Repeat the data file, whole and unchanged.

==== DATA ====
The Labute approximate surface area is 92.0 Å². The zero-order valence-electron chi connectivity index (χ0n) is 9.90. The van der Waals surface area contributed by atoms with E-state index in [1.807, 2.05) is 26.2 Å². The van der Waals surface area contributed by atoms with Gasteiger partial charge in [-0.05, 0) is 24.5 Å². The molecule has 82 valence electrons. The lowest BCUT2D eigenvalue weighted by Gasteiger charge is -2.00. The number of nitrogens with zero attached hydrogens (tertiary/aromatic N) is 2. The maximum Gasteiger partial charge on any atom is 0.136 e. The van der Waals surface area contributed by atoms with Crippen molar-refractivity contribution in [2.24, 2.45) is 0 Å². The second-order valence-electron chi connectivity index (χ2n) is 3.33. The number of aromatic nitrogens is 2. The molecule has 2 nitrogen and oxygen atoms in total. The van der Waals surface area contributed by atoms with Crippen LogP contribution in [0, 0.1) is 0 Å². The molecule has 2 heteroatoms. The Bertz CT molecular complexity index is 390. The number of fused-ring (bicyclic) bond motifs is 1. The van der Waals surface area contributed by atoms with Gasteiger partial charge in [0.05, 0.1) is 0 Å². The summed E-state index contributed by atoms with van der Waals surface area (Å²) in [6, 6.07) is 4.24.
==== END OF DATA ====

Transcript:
The Labute approximate surface area is 92.0 Å². The zero-order valence-electron chi connectivity index (χ0n) is 9.90. The van der Waals surface area contributed by atoms with E-state index in [1.807, 2.05) is 26.2 Å². The van der Waals surface area contributed by atoms with Gasteiger partial charge in [-0.05, 0) is 24.5 Å². The molecule has 82 valence electrons. The lowest BCUT2D eigenvalue weighted by Gasteiger charge is -2.00. The number of nitrogens with zero attached hydrogens (tertiary/aromatic N) is 2. The maximum Gasteiger partial charge on any atom is 0.136 e. The van der Waals surface area contributed by atoms with Crippen molar-refractivity contribution in [2.24, 2.45) is 0 Å². The second-order valence-electron chi connectivity index (χ2n) is 3.33. The number of aromatic nitrogens is 2. The molecule has 2 nitrogen and oxygen atoms in total. The van der Waals surface area contributed by atoms with Crippen LogP contribution in [0, 0.1) is 0 Å². The molecule has 2 heteroatoms. The Bertz CT molecular complexity index is 390. The number of fused-ring (bicyclic) bond motifs is 1. The van der Waals surface area contributed by atoms with Gasteiger partial charge in [0.05, 0.1) is 0 Å². The summed E-state index contributed by atoms with van der Waals surface area (Å²) in [6, 6.07) is 4.24.